Chumash Themes #4: Noah’s Flood
Unraveling the cause of the Flood, and Noah’s preeminent role.
The story of Noah is one of the most well known stories in the Torah. Who does not know the word “antediluvian”? Or at least, who does not have a picture in their mind of the poor giraffe with his head stuck out of a skylight in the top of the Ark, in the rain!
To review the story in short: the world is filled with evil, aside from Noah. Noah is told to build an Ark for his family and the animals. Two by two, the animals come and fill the Ark. It rains for 40 days, and the entire world – except for those in the Ark – is destroyed. Noah, his family, and the animals leave the Ark, and the world is renewed. God sends a rainbow, and promises Noah to never again destroy the world.
There is much more to the story than meets the eye. We will explore these five areas:
- What evil did humanity perpetrate to deserve to be wiped out?
- Why of all the ways to punish the world, did God choose a flood?
- Why did God need Noah to build an Ark?
- What did Noah do to deserve to be saved?
- In the aftermath, how was the world rebuilt, and what changed?
What did the Generation of the Flood do?
The episode of the Flood begins with a description of the descent of the human race into evil. There are two specific offenses mentioned: rape and larceny.1 These are very severe transgressions, but this is not the first time humanity erred. Six generations prior to Noah, man stopped believing in God, and was punished.2 However the consequences were not as severe and the world continued to exist. Rejection of God would seem to be deserving of a stern punishment, so why do rape and larceny get far more terrible retribution in the time of Noah?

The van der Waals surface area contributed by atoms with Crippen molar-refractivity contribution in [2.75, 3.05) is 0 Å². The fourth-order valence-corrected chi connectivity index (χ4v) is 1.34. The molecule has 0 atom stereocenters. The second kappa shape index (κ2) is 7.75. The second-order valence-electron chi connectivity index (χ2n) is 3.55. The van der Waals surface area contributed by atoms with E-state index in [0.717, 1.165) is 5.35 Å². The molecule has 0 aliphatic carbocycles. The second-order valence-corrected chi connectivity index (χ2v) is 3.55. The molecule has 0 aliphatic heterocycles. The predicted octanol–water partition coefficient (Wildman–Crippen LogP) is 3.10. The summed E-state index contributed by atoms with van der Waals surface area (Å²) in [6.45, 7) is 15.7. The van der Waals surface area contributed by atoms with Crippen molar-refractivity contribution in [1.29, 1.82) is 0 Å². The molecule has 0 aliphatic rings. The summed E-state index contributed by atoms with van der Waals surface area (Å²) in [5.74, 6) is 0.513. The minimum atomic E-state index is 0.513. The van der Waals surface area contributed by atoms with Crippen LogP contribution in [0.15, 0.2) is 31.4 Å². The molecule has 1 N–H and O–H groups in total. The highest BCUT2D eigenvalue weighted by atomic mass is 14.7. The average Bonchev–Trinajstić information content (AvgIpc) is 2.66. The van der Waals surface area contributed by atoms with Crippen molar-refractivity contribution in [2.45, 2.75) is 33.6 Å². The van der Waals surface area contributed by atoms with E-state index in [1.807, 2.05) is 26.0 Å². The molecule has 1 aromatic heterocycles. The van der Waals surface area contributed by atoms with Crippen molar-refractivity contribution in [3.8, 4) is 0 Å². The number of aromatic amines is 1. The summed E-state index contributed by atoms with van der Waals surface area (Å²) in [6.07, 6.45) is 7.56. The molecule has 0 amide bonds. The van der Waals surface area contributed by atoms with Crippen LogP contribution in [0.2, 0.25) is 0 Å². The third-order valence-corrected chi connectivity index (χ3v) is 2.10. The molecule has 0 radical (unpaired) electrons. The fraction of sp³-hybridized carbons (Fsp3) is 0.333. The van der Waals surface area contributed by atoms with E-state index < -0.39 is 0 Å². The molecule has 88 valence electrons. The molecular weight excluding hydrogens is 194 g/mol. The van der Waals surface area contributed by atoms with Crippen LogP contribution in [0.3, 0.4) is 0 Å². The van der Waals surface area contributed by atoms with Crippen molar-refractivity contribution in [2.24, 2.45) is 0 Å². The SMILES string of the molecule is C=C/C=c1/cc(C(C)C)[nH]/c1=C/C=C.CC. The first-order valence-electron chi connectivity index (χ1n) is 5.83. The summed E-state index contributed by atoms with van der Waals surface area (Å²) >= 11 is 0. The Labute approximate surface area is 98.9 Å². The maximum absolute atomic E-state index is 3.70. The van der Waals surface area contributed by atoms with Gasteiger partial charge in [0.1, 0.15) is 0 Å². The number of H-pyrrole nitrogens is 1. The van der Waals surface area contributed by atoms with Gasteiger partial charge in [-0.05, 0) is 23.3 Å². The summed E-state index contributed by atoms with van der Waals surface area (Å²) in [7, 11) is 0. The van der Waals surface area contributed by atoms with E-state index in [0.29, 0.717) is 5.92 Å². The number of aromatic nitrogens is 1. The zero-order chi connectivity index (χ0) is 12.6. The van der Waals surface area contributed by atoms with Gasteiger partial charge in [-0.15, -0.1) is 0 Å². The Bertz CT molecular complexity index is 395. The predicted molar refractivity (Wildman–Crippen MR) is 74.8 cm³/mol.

We find in the verses that these two sins are extremely specific. First, the upper class are accused of taking women as they desired.3 Second, the world was filled with larceny.4 What caused this ultimate punishment was abuse of authority to take advantage of the less powerful. The larceny was more than stealing, but a climate of exploitation of the impoverished. They did not steal outright, but purchased under duress what people did not want to sell. This sanctimonious theft is worse than outright robbery.
This is considered more severe than rejecting God. Such a society where even the leaders are abusing their power cannot continue to exist.5